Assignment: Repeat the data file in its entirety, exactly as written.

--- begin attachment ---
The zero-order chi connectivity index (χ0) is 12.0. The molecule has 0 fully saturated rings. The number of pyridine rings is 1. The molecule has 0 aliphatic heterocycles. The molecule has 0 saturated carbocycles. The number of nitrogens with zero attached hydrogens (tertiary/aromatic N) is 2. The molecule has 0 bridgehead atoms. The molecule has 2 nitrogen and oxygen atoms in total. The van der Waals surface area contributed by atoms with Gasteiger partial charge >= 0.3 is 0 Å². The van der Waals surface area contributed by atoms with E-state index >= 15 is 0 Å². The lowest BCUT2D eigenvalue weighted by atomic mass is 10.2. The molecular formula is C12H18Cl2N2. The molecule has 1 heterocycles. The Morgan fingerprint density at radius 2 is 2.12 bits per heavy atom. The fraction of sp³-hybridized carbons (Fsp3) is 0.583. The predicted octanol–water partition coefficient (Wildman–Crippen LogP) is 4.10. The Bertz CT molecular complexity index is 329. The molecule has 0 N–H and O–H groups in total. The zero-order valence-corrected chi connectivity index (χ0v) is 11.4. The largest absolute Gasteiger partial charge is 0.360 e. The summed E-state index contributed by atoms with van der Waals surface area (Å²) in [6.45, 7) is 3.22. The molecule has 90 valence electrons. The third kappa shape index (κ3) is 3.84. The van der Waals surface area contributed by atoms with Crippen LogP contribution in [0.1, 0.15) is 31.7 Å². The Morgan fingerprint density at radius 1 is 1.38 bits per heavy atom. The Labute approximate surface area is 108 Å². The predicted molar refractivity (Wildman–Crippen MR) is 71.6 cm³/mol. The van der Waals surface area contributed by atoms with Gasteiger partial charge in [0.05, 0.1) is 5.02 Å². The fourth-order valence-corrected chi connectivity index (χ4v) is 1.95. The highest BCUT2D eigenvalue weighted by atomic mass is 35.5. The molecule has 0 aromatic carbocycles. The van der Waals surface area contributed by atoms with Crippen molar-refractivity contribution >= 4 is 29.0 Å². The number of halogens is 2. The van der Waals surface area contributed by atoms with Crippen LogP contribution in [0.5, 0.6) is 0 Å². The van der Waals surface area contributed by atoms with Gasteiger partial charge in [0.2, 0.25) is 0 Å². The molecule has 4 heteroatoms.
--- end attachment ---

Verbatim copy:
The zero-order chi connectivity index (χ0) is 12.0. The molecule has 0 fully saturated rings. The number of pyridine rings is 1. The molecule has 0 aliphatic heterocycles. The molecule has 0 saturated carbocycles. The number of nitrogens with zero attached hydrogens (tertiary/aromatic N) is 2. The molecule has 0 bridgehead atoms. The molecule has 2 nitrogen and oxygen atoms in total. The van der Waals surface area contributed by atoms with Gasteiger partial charge >= 0.3 is 0 Å². The van der Waals surface area contributed by atoms with E-state index >= 15 is 0 Å². The lowest BCUT2D eigenvalue weighted by atomic mass is 10.2. The molecular formula is C12H18Cl2N2. The molecule has 1 heterocycles. The Morgan fingerprint density at radius 2 is 2.12 bits per heavy atom. The fraction of sp³-hybridized carbons (Fsp3) is 0.583. The predicted octanol–water partition coefficient (Wildman–Crippen LogP) is 4.10. The Bertz CT molecular complexity index is 329. The molecule has 0 N–H and O–H groups in total. The zero-order valence-corrected chi connectivity index (χ0v) is 11.4. The largest absolute Gasteiger partial charge is 0.360 e. The summed E-state index contributed by atoms with van der Waals surface area (Å²) in [6.45, 7) is 3.22. The molecule has 90 valence electrons. The third kappa shape index (κ3) is 3.84. The van der Waals surface area contributed by atoms with Crippen LogP contribution in [0.1, 0.15) is 31.7 Å². The Morgan fingerprint density at radius 1 is 1.38 bits per heavy atom. The Labute approximate surface area is 108 Å². The predicted molar refractivity (Wildman–Crippen MR) is 71.6 cm³/mol. The van der Waals surface area contributed by atoms with Gasteiger partial charge in [0.05, 0.1) is 5.02 Å². The fourth-order valence-corrected chi connectivity index (χ4v) is 1.95. The highest BCUT2D eigenvalue weighted by atomic mass is 35.5. The molecule has 0 aromatic carbocycles. The van der Waals surface area contributed by atoms with Crippen molar-refractivity contribution >= 4 is 29.0 Å². The number of halogens is 2. The van der Waals surface area contributed by atoms with Crippen LogP contribution in [0.5, 0.6) is 0 Å². The van der Waals surface area contributed by atoms with Gasteiger partial charge in [0.2, 0.25) is 0 Å². The molecule has 4 heteroatoms.